Republican Rep. Carlos Giménez of Florida is pushing Department of Homeland Security Secretary Alejandro Mayorkas for answers on the crisis at the southern border.Giménez’s Tuesday letter to Mayorkas comes two days after his in-person meeting with the DHS Chief in Miami, along with Reps. Maria Salazar and Mario Diaz-Balart, where they discussed, among other things, the DHS’ new parole program. Fox News Digital was told that during the meeting Mayorkas could not answer basic questions posed by the GOP members in attendance, including the number of illegal migrants currently residing in the U.S.
Carlos Gimenez, then-mayor of Miami-Dade, Florida, speaks during a rally with Venezuelans living in Miami, Florida, U.S. February 1, 2020.  
(Reuters)In his letter, Giménez requests that Mayorkas, “within all applicable rules and regulations” answers the questions lawmakers had during the Sunday meeting. “During our meeting, we discussed critical information regarding the humanitarian crisis at our southern border,” Giménez says. “You may remember that there were questions that you were unable to answer at that time, but that your Department would get that information to us.” BIDEN ADMIN KEEPS PUSHING FOR SWEEPING IMMIGRATION BILL, INCLUDING AMNESTY, TWO YEARS INTO MIGRANT CRISISIn his letter, Giménez asks Mayorkas how many of the 4.5 million migrant encounters at the Southwest border since Biden took office, are currently residing in the U.S. He also seeks answers on the DHS’ process for choosing a location to release these individuals and the information that’s given to those localities. Giménez questions how many of these migrants have work permits and, among those that do, how many are receiving federal government assistance. Additionally, he asks, how many of those that do not have authorized work permits have received federal government assistance.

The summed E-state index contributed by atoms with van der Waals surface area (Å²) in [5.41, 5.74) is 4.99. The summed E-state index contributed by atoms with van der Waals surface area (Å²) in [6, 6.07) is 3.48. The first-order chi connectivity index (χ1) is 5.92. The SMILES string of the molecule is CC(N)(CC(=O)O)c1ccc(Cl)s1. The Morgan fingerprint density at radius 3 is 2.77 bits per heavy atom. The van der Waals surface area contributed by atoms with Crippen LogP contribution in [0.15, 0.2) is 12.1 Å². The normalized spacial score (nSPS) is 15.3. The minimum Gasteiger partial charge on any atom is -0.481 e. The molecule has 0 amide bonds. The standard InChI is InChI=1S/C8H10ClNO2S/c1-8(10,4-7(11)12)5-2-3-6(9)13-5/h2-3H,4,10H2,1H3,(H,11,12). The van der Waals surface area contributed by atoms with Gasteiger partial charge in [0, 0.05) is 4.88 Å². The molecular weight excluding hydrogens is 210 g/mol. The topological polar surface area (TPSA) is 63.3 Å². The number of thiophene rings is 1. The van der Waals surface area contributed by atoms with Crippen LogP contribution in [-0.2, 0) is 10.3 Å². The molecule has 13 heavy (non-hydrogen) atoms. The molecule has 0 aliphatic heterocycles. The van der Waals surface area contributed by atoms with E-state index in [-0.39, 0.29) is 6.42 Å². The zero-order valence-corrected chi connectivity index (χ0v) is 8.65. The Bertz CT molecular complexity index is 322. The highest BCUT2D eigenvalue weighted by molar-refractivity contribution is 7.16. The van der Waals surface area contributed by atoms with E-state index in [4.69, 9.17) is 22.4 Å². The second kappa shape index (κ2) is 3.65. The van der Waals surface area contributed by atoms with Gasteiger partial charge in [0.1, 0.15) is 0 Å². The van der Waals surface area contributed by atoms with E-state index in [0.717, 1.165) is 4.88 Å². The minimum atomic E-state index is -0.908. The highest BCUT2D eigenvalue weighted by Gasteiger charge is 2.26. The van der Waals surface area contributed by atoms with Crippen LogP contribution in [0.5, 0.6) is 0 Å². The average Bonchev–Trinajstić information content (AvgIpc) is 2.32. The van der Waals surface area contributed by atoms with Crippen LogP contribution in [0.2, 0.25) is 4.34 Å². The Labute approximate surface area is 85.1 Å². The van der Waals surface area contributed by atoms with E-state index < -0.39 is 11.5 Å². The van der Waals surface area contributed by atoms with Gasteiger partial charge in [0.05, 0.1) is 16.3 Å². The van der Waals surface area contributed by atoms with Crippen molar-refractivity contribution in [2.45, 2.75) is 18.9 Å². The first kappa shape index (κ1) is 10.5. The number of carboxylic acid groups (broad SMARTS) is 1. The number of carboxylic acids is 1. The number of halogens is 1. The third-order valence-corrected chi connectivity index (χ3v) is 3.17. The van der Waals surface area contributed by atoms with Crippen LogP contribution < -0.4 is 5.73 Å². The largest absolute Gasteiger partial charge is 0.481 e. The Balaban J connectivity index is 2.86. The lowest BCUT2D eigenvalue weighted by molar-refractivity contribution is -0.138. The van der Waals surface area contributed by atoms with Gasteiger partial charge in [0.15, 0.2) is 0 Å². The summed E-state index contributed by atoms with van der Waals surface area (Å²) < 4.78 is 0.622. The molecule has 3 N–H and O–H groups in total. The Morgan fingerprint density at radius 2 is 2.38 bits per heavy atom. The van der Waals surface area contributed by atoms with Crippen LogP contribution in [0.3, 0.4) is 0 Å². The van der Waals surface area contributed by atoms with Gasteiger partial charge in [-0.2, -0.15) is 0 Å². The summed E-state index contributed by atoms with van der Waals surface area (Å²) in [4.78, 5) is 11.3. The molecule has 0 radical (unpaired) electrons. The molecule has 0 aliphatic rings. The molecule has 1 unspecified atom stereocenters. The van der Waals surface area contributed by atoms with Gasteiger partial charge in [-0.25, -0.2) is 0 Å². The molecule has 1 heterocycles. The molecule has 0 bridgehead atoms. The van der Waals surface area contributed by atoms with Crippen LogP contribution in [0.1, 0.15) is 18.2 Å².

U.S. Department of Homeland Security Secretary Alejandro Mayorkas speaks during the United States Conference of Mayors 91st Winter Meeting January 19, 2023 in Washington, DC. 
(Drew Angerer/Getty Images)He cites U.S. Customs and Border Protection’s (CBP) 1.2 million figure for “gotaways” who have evaded border authorities. Of these, Giménez wants to know how many have been located by CBP. He also asks Mayorkas how many migrants who were unknown to DHS have been detained and deported over the past two years. CLICK HERE TO GET THE FOX NEWS APPGiménez gave Mayorkas until next Wednesday, February 8, 2023, to respond to these questions. Fox News Digital has reached out to DHS for comment. Fox News’ Adam Shaw contributed to this report.